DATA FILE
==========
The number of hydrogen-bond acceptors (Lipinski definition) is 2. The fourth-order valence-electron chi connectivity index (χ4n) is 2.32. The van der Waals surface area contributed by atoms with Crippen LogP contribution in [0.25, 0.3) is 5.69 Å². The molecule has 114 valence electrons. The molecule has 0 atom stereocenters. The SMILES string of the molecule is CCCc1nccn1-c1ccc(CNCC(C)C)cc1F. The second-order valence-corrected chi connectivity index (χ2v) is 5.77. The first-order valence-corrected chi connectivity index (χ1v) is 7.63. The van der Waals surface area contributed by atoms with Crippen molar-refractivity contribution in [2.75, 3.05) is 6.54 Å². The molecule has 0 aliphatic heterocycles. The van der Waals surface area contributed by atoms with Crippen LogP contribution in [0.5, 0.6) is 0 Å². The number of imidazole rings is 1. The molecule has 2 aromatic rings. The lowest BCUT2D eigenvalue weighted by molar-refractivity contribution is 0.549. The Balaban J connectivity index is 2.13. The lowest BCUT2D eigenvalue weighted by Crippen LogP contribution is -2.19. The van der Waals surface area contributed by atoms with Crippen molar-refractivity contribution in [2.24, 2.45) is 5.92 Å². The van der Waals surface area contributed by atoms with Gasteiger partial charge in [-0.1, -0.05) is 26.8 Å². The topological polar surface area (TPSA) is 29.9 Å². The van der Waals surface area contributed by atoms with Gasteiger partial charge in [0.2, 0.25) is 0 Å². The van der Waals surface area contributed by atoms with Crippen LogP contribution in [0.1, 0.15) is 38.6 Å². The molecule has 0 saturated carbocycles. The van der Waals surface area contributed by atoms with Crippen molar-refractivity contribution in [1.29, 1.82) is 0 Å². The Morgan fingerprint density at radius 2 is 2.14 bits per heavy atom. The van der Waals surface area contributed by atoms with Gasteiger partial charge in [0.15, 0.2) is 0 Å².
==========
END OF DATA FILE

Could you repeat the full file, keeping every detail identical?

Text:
The number of hydrogen-bond acceptors (Lipinski definition) is 2. The fourth-order valence-electron chi connectivity index (χ4n) is 2.32. The van der Waals surface area contributed by atoms with Crippen LogP contribution in [0.25, 0.3) is 5.69 Å². The molecule has 114 valence electrons. The molecule has 0 atom stereocenters. The SMILES string of the molecule is CCCc1nccn1-c1ccc(CNCC(C)C)cc1F. The second-order valence-corrected chi connectivity index (χ2v) is 5.77. The first-order valence-corrected chi connectivity index (χ1v) is 7.63. The van der Waals surface area contributed by atoms with Crippen molar-refractivity contribution in [2.75, 3.05) is 6.54 Å². The molecule has 0 aliphatic heterocycles. The van der Waals surface area contributed by atoms with Crippen LogP contribution in [0.5, 0.6) is 0 Å². The number of imidazole rings is 1. The molecule has 2 aromatic rings. The lowest BCUT2D eigenvalue weighted by molar-refractivity contribution is 0.549. The Balaban J connectivity index is 2.13. The lowest BCUT2D eigenvalue weighted by Crippen LogP contribution is -2.19. The van der Waals surface area contributed by atoms with Crippen molar-refractivity contribution in [2.24, 2.45) is 5.92 Å². The van der Waals surface area contributed by atoms with Gasteiger partial charge in [-0.1, -0.05) is 26.8 Å². The topological polar surface area (TPSA) is 29.9 Å². The van der Waals surface area contributed by atoms with Gasteiger partial charge in [0.2, 0.25) is 0 Å². The van der Waals surface area contributed by atoms with Crippen LogP contribution in [0.1, 0.15) is 38.6 Å². The molecule has 0 saturated carbocycles. The van der Waals surface area contributed by atoms with Crippen molar-refractivity contribution in [1.29, 1.82) is 0 Å². The Morgan fingerprint density at radius 2 is 2.14 bits per heavy atom. The van der Waals surface area contributed by atoms with Gasteiger partial charge in [0.15, 0.2) is 0 Å².